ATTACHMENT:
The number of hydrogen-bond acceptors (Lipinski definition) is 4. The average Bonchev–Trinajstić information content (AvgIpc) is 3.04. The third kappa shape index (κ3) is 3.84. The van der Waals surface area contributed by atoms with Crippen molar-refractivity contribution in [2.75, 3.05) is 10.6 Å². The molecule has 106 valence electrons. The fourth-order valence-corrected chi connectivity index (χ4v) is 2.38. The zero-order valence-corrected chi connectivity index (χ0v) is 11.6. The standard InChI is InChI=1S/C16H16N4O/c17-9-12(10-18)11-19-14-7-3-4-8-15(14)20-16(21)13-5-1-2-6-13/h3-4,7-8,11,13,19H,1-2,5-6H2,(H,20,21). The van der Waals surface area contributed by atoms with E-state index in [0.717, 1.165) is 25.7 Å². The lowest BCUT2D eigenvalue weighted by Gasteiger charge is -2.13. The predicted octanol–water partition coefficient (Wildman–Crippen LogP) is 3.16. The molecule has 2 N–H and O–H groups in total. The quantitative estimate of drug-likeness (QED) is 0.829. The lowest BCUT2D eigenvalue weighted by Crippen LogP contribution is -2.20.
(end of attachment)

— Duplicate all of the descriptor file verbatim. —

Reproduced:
The number of hydrogen-bond acceptors (Lipinski definition) is 4. The average Bonchev–Trinajstić information content (AvgIpc) is 3.04. The third kappa shape index (κ3) is 3.84. The van der Waals surface area contributed by atoms with Crippen molar-refractivity contribution in [2.75, 3.05) is 10.6 Å². The molecule has 106 valence electrons. The fourth-order valence-corrected chi connectivity index (χ4v) is 2.38. The zero-order valence-corrected chi connectivity index (χ0v) is 11.6. The standard InChI is InChI=1S/C16H16N4O/c17-9-12(10-18)11-19-14-7-3-4-8-15(14)20-16(21)13-5-1-2-6-13/h3-4,7-8,11,13,19H,1-2,5-6H2,(H,20,21). The van der Waals surface area contributed by atoms with E-state index in [0.717, 1.165) is 25.7 Å². The lowest BCUT2D eigenvalue weighted by Gasteiger charge is -2.13. The predicted octanol–water partition coefficient (Wildman–Crippen LogP) is 3.16. The molecule has 2 N–H and O–H groups in total. The quantitative estimate of drug-likeness (QED) is 0.829. The lowest BCUT2D eigenvalue weighted by Crippen LogP contribution is -2.20.